top fireworks shows in USA

Best Fireworks Shows for 4th of July

Who doesn’t enjoy a great fireworks show on Independence Day? The spectacular sight and sound of multi-colored pyrotechnics bursting in the night sky is the pinnacle of Fourth of July festivities.

From coast to coast, just about every town in America hosts a fireworks show on Independence Day. But let’s face it: Some shows are simply bigger and better than others. Here, then, are the five best fireworks displays in the country.

#1 – Boston, Massachusetts

The Boston Pops Fireworks Spectacular annually draws half a million people to the banks of the Charles River. This is one of the biggest, most popular fireworks shows in the U.S., and for good reason: What better place to celebrate the Fourth of July than the birthplace of the American Revolution? Watching the shells bursting over the water brings to mind the Boston Tea Party, Lexington and Concord, and the Battle of Bunker Hill—all key moments in our nation’s history.

#2 – Philadelphia, Pennsylvania

Speaking of American history, it makes sense that the cradle of liberty is home to one of the best fireworks displays around. Philly’s “Welcome America” celebration is just a stone’s throw from historic Independence Hall, where our Founding Fathers voted to create a new nation in 1776. This year, there are three fireworks shows to enjoy: at Penn’s Landing on July 1st and 2nd, and along the Benjamin Franklin Parkway on the 4th.

#3 – New York, New York

The biggest pyrotechnic show in all the land is the annual Macy’s Fourth of July Fireworks display. This year marks the 40th anniversary of the show, with fireworks shot from multiple barges along the East River near the Brooklyn Bridge. The 25-minute spectacular features a whopping 40,000-50,000 shells (around 50 times the firepower of the average display in the nation) and can be seen from dozens of prime viewing locations in lower Manhattan, Brooklyn, and Queens.

#4 – Washington, D.C.

There’s nothing like seeing fireworks against the iconic backdrop of memorials and monuments in our nation’s capital. This year’s display will take off from the Lincoln Memorial reflecting pool, starting around 9 p.m. and lasting almost 18 minutes. Although it gets extremely crowded, the best vantage point is anywhere on the National Mall. Hundreds of thousands show up to see the Washington, D.C. fireworks, so if you want to get a good seat, you need to stake your claim early.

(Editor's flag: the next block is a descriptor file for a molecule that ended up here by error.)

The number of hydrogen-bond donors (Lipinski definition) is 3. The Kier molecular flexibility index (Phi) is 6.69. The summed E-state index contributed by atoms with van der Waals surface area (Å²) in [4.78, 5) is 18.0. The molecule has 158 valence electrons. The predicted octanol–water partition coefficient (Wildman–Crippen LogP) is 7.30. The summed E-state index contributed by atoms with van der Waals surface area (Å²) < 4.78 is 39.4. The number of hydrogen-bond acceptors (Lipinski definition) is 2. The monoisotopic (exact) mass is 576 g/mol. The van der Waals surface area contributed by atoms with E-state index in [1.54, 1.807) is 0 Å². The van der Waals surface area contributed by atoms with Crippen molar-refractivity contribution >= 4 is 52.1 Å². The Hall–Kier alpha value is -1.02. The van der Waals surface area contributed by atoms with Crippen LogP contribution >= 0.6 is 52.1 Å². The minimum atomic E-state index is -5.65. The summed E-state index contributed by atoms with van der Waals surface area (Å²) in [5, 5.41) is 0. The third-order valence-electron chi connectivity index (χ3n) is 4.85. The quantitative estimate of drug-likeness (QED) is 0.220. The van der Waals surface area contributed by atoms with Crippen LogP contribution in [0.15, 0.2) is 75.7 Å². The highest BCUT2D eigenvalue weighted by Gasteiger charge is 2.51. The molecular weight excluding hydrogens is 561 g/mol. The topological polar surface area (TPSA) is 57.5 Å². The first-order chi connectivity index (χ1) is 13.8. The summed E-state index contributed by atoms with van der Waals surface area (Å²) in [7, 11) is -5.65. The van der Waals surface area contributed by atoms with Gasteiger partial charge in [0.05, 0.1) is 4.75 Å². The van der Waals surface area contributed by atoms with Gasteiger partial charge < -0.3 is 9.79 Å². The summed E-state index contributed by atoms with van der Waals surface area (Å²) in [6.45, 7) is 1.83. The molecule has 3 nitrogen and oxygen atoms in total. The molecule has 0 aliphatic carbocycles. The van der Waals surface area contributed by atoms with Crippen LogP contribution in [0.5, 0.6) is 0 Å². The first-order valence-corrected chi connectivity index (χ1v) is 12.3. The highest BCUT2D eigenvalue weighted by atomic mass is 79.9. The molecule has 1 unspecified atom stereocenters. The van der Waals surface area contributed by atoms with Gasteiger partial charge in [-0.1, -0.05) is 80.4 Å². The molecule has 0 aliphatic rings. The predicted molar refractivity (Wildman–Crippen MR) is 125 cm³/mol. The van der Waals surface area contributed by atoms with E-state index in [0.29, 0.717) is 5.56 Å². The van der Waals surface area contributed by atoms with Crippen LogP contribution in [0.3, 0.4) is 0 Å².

We’ve featured four shows on the East Coast, but we can’t ignore the other side of the country. So if you’re in the 22 states west of the Mississippi River, what’s the one fireworks show you can’t miss? Is it Los Angeles, Seattle, or Denver? While their big-city displays are no doubt spectacular, you’ll have to head a bit off the beaten path for the best in the west.

#5 – Idaho Falls, Idaho

The Melaleuca Freedom Celebration is the largest Fourth of July fireworks show west of the Mississippi River and is one of the best fireworks shows in the nation. This year’s celebration will pack 17,550 shells into a 31-minute program—an average of 10 shells per second.

Although it’s far removed from the bigger cities out west, people come from all over the country to attend the event. In fact, with an annual attendance around 150,000, the show regularly doubles—or even triples—the population of Idaho Falls.

Set along the scenic banks of the Snake River, the Melaleuca Freedom Celebration features a live radio broadcast with a patriotic theme. A “Salute to American Heroes,” this year’s celebration honors the soldiers and their families who have sacrificed everything to defend their country and preserve freedom.

The pyrotechnics are painstakingly choreographed to patriotic music and messages, shell for shell and note for note. The result is a production that does more than just wow the crowd: It stirs the hearts of spectators, many of whom say it’s the best fireworks displays they’ve ever experienced.

“There’s nothing I’ve seen that compares to it,” says Tammy Deal of Texas, who attended last year’s event with her husband Ronnie. “Here (in Texas), we sit on tailgates watching firecrackers—and we have a heyday. There, we really felt like we were paying tribute to America. My husband and I will remember it forever.”